C. D. 681) ; even after obtaining the appointment of a receiver in an
action. Borough of Portsmouth Tramways Co,, (1892) 2 Ch. 362.

An admitted claim by the executor of a deceased life policy holder,
for a sum by the policy made payable out of the assets, is sufficient to
support a petition. Masonic and General Life Assurance Co,, 32
C. D. 373.

A debt incurred in a voluntary winding-up may suffice as ground for
making a compulsory winding-up order. Bank of South Australia (2),
(1895) 1 Ch. 578. But apparently it is not enough for a supervision
order. See Bank of South Australia (1), (1894) 3 Ch. 722.

A garnishee order against a company does not make the garnishor
a creditor of the company. Combined Weighing, Sfc. Machine Co,, 43
C. D. 99. But an action can be brought on the order with a view to
presenting a petition. Pritchett v. English and Colonial Syndicate^
(1899) 2 0. B. 428.

Nor is a person who has a claim against the company for unliqui-
dated damages a creditor within the section. Pen-y-van Colliery Co,^
6 C. D. 477.

Nor can a person who has guaranteed the payment of a debt due
from the company, but has not paid such debt, petition as a creditor.
Vron Colliery Co., 20 C. D. 442.

A claim for money borrowed by a company ultra vires will not
support a winding-up petition. National Building Soc^ 5 Ch. 309.

A landlord is not a creditor within the section as regards future
rent. United Club Co,, 60 L. T. 665. Nor is a vendor whose title has
not been made out. Milford Docks Co., 23 C. D. 292.
Ab to debt And it has been held that the holder of a bill of exchange not yet

^vftb^fi'^^* payable cannot petition {W, Powell 8f Sons, W. N. (1892) 94) ; but
in a subsequent case it was held that a creditor whose debt was pay-
able at a future date was entitled to petition, and an order was made
by Yaughan Williams, J., on his petition. Australian Joint Stock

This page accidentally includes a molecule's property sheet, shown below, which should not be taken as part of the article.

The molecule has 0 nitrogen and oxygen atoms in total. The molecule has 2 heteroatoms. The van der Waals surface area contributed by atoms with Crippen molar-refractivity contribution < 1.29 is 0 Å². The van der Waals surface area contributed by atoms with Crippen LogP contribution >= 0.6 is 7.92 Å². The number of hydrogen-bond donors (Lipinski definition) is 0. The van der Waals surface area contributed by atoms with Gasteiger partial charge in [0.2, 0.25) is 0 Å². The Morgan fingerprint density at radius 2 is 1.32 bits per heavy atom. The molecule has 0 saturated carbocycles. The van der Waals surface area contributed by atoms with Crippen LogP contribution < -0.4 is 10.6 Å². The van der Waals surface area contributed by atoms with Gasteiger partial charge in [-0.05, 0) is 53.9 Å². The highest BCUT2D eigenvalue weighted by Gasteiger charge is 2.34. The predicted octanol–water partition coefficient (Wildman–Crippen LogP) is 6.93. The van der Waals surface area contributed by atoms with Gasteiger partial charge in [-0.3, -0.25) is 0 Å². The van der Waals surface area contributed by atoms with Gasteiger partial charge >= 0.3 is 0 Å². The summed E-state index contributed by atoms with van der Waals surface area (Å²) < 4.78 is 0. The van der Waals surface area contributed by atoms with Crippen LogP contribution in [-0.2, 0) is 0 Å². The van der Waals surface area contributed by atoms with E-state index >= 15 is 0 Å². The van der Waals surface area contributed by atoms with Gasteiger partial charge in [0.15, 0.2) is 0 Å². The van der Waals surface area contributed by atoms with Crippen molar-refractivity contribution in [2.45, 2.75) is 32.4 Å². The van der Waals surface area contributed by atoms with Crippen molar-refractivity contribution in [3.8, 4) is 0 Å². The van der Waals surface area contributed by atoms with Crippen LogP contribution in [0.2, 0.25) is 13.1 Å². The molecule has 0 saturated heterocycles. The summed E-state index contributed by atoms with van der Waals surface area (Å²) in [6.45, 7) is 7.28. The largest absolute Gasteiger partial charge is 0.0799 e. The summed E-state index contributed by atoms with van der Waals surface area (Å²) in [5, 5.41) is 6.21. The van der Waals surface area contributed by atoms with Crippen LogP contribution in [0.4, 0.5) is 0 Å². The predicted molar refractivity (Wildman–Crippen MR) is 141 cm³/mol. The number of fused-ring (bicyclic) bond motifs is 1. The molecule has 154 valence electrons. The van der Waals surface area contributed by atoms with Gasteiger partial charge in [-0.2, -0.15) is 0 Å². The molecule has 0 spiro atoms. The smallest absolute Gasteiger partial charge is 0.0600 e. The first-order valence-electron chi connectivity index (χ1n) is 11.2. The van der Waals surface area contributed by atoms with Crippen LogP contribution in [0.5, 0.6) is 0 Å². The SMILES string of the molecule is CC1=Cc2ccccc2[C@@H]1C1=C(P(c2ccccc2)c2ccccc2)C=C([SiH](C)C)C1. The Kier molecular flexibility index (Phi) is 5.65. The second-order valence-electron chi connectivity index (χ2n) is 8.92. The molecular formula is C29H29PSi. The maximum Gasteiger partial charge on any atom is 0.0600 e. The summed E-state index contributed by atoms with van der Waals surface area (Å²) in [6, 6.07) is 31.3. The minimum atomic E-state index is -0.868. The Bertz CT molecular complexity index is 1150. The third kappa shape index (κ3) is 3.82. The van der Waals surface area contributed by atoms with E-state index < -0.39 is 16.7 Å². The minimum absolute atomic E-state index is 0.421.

Bank, W. N. (1897) 48. But see as to that case, Melbourne Brewery
and Distillery, (1901) 1 Ch. 453, where Wright, J., held that a deben-
ture stock holder of a company who has no present right to payment
of his principal or interest is not a creditor in such a sense as to be
entitled to petition for a winding-up order.

The question turns on the meaning of the word "creditor" in
sect. 82 of the Act of 1862. Does it mean exclusively a creditor whose


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debt is preeentlj due ? It may be that this is the meaning, but the
word is ambiguous, and may be held to mean a creditor, whether his
debt is presently due or not.

In sect. 80 of the Act of 1862, the Legislature shows clearly that it
trnderetood that the word " creditor " alone might extend to a creditor
for money not yet due, for it refers to " a creditor ... to whom the
company is indebted ... in a sum exceeding 50/. then due.^* Why,
it may be said, were not these words repeated in sect. 82 if " creditor"
there was intended to refer exdusively to a creditor whose debt was
presently due? If that section had said ''a creditor or creditors in
respect of a debt then due," the meaning would have been dear.
Primd/aeie, the change of language imports change of intention, and
goes to show that the Legislature did noi intend to qualify the word
'^ creditor " in sect. 82 as it had done in sect. 80.

But it may be said that to hold that a debt not actually due is a
good foundation for a petition would work injustice and be absurd,
for why should a creditor for such a debt be entitled to claim payment
before his contract matures? The answer is, that if the company is
nnable to pay its debts, and is therefore commercially insolvent, or
insolvent in the sense that its assets, if realized, would not suffice to
satisfy its debis and liabilities, or if its substratum is gone, there is
nothing absurd in holding that a creditor whose debt is not presently
due may petition for a winding-up, and thus bring about & pari passu
distribution of the limited fund to which alone the creditors must look.
Is it just that such a creditor should in a case of insolvency be obliged
to stand by whilst the other creditors, whose debts are presently due,